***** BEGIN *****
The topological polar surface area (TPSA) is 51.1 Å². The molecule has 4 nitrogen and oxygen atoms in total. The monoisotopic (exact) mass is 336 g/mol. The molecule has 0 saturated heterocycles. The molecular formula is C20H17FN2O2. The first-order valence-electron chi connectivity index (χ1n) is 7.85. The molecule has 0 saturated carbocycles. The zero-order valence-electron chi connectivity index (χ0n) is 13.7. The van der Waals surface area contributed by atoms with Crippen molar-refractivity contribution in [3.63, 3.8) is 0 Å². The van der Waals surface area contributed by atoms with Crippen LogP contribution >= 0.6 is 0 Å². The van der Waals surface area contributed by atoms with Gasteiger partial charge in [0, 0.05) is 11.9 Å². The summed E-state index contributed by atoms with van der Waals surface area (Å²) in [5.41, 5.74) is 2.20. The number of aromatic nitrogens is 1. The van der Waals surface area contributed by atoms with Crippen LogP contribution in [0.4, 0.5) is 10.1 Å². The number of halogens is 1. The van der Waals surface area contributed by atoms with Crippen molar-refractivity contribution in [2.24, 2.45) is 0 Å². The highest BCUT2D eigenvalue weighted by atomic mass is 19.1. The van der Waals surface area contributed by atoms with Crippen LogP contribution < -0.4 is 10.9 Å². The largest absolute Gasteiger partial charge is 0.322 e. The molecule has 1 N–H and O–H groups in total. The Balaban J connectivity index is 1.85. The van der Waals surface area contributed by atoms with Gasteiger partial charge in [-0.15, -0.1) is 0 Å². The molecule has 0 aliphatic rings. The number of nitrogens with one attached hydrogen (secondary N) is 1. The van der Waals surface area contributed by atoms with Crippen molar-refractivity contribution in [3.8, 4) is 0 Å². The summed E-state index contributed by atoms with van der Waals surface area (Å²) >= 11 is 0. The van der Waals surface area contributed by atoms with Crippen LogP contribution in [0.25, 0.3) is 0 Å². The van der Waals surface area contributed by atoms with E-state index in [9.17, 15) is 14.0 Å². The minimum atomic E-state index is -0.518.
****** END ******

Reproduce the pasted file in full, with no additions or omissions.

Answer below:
The topological polar surface area (TPSA) is 51.1 Å². The molecule has 4 nitrogen and oxygen atoms in total. The monoisotopic (exact) mass is 336 g/mol. The molecule has 0 saturated heterocycles. The molecular formula is C20H17FN2O2. The first-order valence-electron chi connectivity index (χ1n) is 7.85. The molecule has 0 saturated carbocycles. The zero-order valence-electron chi connectivity index (χ0n) is 13.7. The van der Waals surface area contributed by atoms with Crippen molar-refractivity contribution in [3.63, 3.8) is 0 Å². The van der Waals surface area contributed by atoms with Crippen LogP contribution >= 0.6 is 0 Å². The van der Waals surface area contributed by atoms with Gasteiger partial charge in [0, 0.05) is 11.9 Å². The summed E-state index contributed by atoms with van der Waals surface area (Å²) in [5.41, 5.74) is 2.20. The number of aromatic nitrogens is 1. The van der Waals surface area contributed by atoms with Crippen LogP contribution in [0.4, 0.5) is 10.1 Å². The number of halogens is 1. The van der Waals surface area contributed by atoms with Crippen molar-refractivity contribution in [2.24, 2.45) is 0 Å². The highest BCUT2D eigenvalue weighted by atomic mass is 19.1. The van der Waals surface area contributed by atoms with Crippen LogP contribution < -0.4 is 10.9 Å². The largest absolute Gasteiger partial charge is 0.322 e. The molecule has 1 N–H and O–H groups in total. The Balaban J connectivity index is 1.85. The van der Waals surface area contributed by atoms with Gasteiger partial charge in [-0.15, -0.1) is 0 Å². The molecule has 0 aliphatic rings. The number of nitrogens with one attached hydrogen (secondary N) is 1. The van der Waals surface area contributed by atoms with Crippen molar-refractivity contribution in [3.8, 4) is 0 Å². The summed E-state index contributed by atoms with van der Waals surface area (Å²) >= 11 is 0. The van der Waals surface area contributed by atoms with Crippen LogP contribution in [0.25, 0.3) is 0 Å². The van der Waals surface area contributed by atoms with E-state index in [9.17, 15) is 14.0 Å². The minimum atomic E-state index is -0.518.